First, Google your name and see what comes up.  Then go to Goodreads, Amazon, and other social media sites and do a search on your name.  I also want you to see if you can use your name for a website or if it is already taken.  When you become an author, you will be marketing your name, and if it is common and already found all over the place online, it will be more difficult for your readers to find you.

Next, you need to decide whether your name is easy to remember and easy to spell.  Since most marketing is now done online, you want people to be able to remember you if someone mentions your name in a conversation.  They will also need to be able to go home and search for you online.  I love unique names.  However, there’s no benefit to you if people can’t spell your name.

The next question you need to ask yourself is what kind of writing you will be doing.  Almost all the erotica writers I know use a pen name, and if they also write in another genre, they use another pen name for that.  They keep their erotica names strictly to that genre.  Not all of them do this, but most of the ones I know do.

When deciding upon a pen name, you need to remember that you will be signing this name often and quickly in front of people.  From experience, I know this can take some getting used to, and it’s easy to get confused while you’re trying to talk and sign a new name at the same time.  Therefore, you need to make sure it comes easy for you to sign.  Practice writing it out a few times to see how comfortable it is.

As for me, there was no question on whether I would use a pen name or not.  When I Google my real name, thousands of sites pop up.  It is very common.  Although Tianna Holley is similar to my real name, the small change I made makes it easy to find me online.  When you type in my pen name, I show up.  I’m not competing with hundreds or thousands of others on the web.

I have learned that signing under my pen name can be somewhat problematic at times.  In fact, there’s a story behind the first time I signed in public.  It was completely unplanned, and I was caught off guard.  I had just received the first shipment of books and went to the post office to mail out some of the signed copies.  The woman behind the counter noticed the extra book I had accidently brought in, and she asked about it.  Then she pulled out money and plopped it on the counter and began to spell out her name for a signed copy.  As I happily complied, much attention was brought to me, and everyone soon started talking about me being an author.  It did not help that I was in my workout clothing and no makeup.  I was trying to hold a conversation with the people, spell the woman’s name behind the counter (which was unique), and sign a new name.  Although I consider my handwriting to be messy, my handwriting under pressure is even messier, and I felt horrible at the scribbling I had done to that woman’s book.  I tell you this to let you know it takes a little getting used to sign a new name, and you will have to do it under pressure at times.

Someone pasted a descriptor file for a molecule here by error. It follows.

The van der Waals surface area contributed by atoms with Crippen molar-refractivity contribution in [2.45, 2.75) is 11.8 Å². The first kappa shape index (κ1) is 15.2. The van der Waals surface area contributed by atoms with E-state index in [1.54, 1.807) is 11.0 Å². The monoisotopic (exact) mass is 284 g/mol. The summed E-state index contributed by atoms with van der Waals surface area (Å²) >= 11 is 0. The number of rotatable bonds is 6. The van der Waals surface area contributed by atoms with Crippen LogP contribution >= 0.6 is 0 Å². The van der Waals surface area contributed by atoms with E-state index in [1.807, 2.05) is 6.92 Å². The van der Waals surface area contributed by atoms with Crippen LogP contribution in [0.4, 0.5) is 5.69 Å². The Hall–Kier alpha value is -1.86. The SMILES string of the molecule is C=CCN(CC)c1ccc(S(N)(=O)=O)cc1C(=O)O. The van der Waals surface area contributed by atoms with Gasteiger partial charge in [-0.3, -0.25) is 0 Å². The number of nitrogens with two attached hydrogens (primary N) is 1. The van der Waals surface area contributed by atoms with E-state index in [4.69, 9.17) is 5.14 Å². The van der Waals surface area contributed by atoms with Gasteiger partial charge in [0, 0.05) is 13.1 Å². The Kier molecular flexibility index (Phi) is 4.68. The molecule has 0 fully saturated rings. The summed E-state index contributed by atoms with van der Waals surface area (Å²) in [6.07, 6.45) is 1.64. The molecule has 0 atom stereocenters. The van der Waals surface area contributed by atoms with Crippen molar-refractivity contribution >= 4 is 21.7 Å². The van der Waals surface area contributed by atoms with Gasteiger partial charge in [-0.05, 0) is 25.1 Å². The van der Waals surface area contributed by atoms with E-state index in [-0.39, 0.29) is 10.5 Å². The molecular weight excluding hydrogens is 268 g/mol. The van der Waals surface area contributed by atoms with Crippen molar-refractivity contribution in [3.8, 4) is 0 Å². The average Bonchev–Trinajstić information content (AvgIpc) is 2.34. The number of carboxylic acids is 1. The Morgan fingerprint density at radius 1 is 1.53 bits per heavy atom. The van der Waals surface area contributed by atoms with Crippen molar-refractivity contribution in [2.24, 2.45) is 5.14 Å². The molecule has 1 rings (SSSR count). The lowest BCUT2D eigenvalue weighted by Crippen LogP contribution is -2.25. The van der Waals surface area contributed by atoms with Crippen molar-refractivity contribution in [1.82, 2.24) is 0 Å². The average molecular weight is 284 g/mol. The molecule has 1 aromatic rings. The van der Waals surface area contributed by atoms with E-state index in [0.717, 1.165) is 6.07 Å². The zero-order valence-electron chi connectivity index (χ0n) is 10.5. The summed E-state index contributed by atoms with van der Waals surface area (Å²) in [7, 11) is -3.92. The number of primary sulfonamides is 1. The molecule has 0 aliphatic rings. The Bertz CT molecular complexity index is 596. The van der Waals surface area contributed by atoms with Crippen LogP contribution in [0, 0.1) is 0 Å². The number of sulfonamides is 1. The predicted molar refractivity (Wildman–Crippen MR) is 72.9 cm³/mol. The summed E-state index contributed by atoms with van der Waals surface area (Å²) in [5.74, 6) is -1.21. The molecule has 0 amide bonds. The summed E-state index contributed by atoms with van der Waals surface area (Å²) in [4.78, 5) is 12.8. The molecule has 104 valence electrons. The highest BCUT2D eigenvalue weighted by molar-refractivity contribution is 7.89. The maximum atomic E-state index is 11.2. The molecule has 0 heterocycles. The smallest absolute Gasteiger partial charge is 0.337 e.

Since the change to my name is very subtle, I also have another small problem to deal with.  When I have spent a weekend at a book signing, I find that it is hard for me to remember to sign my real name for a while after that.  I will sign my pen name on school documents and such.  I’ve had teachers ask me which is my real name.  I send letters to them on notes I’ve bought with my author name and web site at the bottom, yet I sign my real name beneath my message.

There is a benefit to having a pen name.  It would seem strange for me to market myself.  It’s much easier for me to become Tianna Holley when I need to sell myself in front of others and online.  Although I’m still talking about myself, it makes it better to do it under another name.

I hope this helps and forgive me if you find any faults in today’s post.  I’m typing this out fast, as I have a child that has to be at a doctor’s appointment shortly.  When I get back, I will do a better check, but I did not want to miss today’s post on this topic.  If you have any questions or comments, I do welcome them.

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Skype Training for Aspiring Authors

Posted by on Oct 30, 2013 in For Authors, Uncategorized | 0 comments

Are you an aspiring author with a work in progress?  Since becoming a published author, I have met many people filled with questions about publishing, writing, and marketing.  After many hours of research, classes and a conference, I am ready to share my knowledge with others.  Do I know everything  to know about being an author?  Of course not!  However, I wish that someone had given me all the information I now have a year before the release of Unexpected Metamorphosis.  A lot of my timing was off, and I had to learn a lot from trial and error.  I can save you some of the mistakes I’ve made. Having a book published is not all about writing.  There’s a lot of hard work and many hours that have to be spent in doing other things. I love to write, and I love to talk at speaking engagements.  Answering questions and helping other aspiring authors is somewhat a passion of mine.  The idea of using Skype to do an hour training session came to me one night, and I’m willing to test it out.  For $20 paid via PayPal, I will sit down and go over the following:

  • Self-publishing vs. traditional
  • ISBNs
  • Building a platform/social media (FB, Twitter, LinkedIn, Amazon Author Page, Shellfari, Google+, etc.)
  • How to use all of Goodreads as an author
  • Giveaways (Goodreads, Rafflecopter, and Flash)
  • Website
  • What to expect at conferences and book signings
  • Networking
  • Marketing
  • And most importantly, when to begin doing these things.  Timing is key and should begin way in advance of publication.

Be sure to have plenty of paper and pens handy, and the best part is you can ask me questions.  The  call is private and personal. If this is something you are interested in, please click on the contact button in the top menu.  I look forward to meeting you. 124a82eb8127eac2f6243bac2d8b2ccd